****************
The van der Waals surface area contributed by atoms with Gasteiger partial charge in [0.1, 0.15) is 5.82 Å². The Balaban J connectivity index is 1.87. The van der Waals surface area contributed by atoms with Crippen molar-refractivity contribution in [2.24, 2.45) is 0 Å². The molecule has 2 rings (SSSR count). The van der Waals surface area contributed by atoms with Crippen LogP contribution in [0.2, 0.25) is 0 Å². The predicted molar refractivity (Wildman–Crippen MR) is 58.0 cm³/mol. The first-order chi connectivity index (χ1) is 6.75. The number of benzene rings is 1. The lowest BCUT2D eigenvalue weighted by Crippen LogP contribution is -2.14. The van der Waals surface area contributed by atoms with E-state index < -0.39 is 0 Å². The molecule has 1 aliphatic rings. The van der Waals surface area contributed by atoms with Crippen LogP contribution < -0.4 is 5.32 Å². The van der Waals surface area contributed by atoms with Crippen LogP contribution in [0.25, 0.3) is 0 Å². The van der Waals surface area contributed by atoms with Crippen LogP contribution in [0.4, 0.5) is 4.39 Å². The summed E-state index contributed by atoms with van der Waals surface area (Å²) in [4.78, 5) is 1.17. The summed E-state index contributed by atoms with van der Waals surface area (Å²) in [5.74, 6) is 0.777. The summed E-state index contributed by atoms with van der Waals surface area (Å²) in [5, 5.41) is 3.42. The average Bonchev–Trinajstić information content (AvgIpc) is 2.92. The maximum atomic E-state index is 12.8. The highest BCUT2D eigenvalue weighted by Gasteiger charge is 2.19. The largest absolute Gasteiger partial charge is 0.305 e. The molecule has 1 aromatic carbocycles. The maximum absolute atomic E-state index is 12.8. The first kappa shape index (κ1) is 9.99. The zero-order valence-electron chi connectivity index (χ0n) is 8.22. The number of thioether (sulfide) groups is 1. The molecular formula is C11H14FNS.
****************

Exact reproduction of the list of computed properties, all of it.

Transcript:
The van der Waals surface area contributed by atoms with Gasteiger partial charge in [0.1, 0.15) is 5.82 Å². The Balaban J connectivity index is 1.87. The van der Waals surface area contributed by atoms with Crippen molar-refractivity contribution in [2.24, 2.45) is 0 Å². The molecule has 2 rings (SSSR count). The van der Waals surface area contributed by atoms with Crippen LogP contribution in [0.2, 0.25) is 0 Å². The predicted molar refractivity (Wildman–Crippen MR) is 58.0 cm³/mol. The first-order chi connectivity index (χ1) is 6.75. The number of benzene rings is 1. The lowest BCUT2D eigenvalue weighted by Crippen LogP contribution is -2.14. The van der Waals surface area contributed by atoms with E-state index < -0.39 is 0 Å². The molecule has 1 aliphatic rings. The van der Waals surface area contributed by atoms with Crippen LogP contribution < -0.4 is 5.32 Å². The van der Waals surface area contributed by atoms with Crippen LogP contribution in [0.25, 0.3) is 0 Å². The van der Waals surface area contributed by atoms with Crippen LogP contribution in [0.4, 0.5) is 4.39 Å². The summed E-state index contributed by atoms with van der Waals surface area (Å²) in [4.78, 5) is 1.17. The summed E-state index contributed by atoms with van der Waals surface area (Å²) in [5.74, 6) is 0.777. The summed E-state index contributed by atoms with van der Waals surface area (Å²) in [5, 5.41) is 3.42. The average Bonchev–Trinajstić information content (AvgIpc) is 2.92. The maximum atomic E-state index is 12.8. The highest BCUT2D eigenvalue weighted by Gasteiger charge is 2.19. The largest absolute Gasteiger partial charge is 0.305 e. The molecule has 1 aromatic carbocycles. The maximum absolute atomic E-state index is 12.8. The first kappa shape index (κ1) is 9.99. The zero-order valence-electron chi connectivity index (χ0n) is 8.22. The number of thioether (sulfide) groups is 1. The molecular formula is C11H14FNS.